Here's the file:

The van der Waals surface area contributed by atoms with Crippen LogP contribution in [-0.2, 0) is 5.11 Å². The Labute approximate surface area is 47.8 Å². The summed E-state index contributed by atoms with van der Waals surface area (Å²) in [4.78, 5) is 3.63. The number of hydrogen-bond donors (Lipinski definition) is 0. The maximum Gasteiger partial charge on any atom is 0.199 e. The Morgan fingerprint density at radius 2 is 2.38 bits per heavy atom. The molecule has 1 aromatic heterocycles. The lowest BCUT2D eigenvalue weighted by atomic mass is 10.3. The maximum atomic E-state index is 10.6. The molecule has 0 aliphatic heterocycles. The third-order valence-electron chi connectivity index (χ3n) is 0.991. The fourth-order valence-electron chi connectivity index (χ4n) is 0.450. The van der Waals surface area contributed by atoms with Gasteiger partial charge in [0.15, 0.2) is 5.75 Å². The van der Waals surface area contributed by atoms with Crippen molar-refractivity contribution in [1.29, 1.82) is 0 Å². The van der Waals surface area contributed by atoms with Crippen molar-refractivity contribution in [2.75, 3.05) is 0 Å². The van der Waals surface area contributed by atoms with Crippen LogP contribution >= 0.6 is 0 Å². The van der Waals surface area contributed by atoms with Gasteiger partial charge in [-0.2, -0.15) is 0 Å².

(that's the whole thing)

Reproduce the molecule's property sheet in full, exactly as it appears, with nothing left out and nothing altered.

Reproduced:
The van der Waals surface area contributed by atoms with Crippen LogP contribution in [-0.2, 0) is 5.11 Å². The Labute approximate surface area is 47.8 Å². The summed E-state index contributed by atoms with van der Waals surface area (Å²) in [4.78, 5) is 3.63. The number of hydrogen-bond donors (Lipinski definition) is 0. The maximum Gasteiger partial charge on any atom is 0.199 e. The Morgan fingerprint density at radius 2 is 2.38 bits per heavy atom. The molecule has 1 aromatic heterocycles. The lowest BCUT2D eigenvalue weighted by atomic mass is 10.3. The maximum atomic E-state index is 10.6. The molecule has 0 aliphatic heterocycles. The third-order valence-electron chi connectivity index (χ3n) is 0.991. The fourth-order valence-electron chi connectivity index (χ4n) is 0.450. The van der Waals surface area contributed by atoms with Gasteiger partial charge in [0.15, 0.2) is 5.75 Å². The van der Waals surface area contributed by atoms with Crippen molar-refractivity contribution in [1.29, 1.82) is 0 Å². The van der Waals surface area contributed by atoms with Crippen molar-refractivity contribution in [2.75, 3.05) is 0 Å². The van der Waals surface area contributed by atoms with Crippen LogP contribution >= 0.6 is 0 Å². The van der Waals surface area contributed by atoms with Gasteiger partial charge in [-0.2, -0.15) is 0 Å².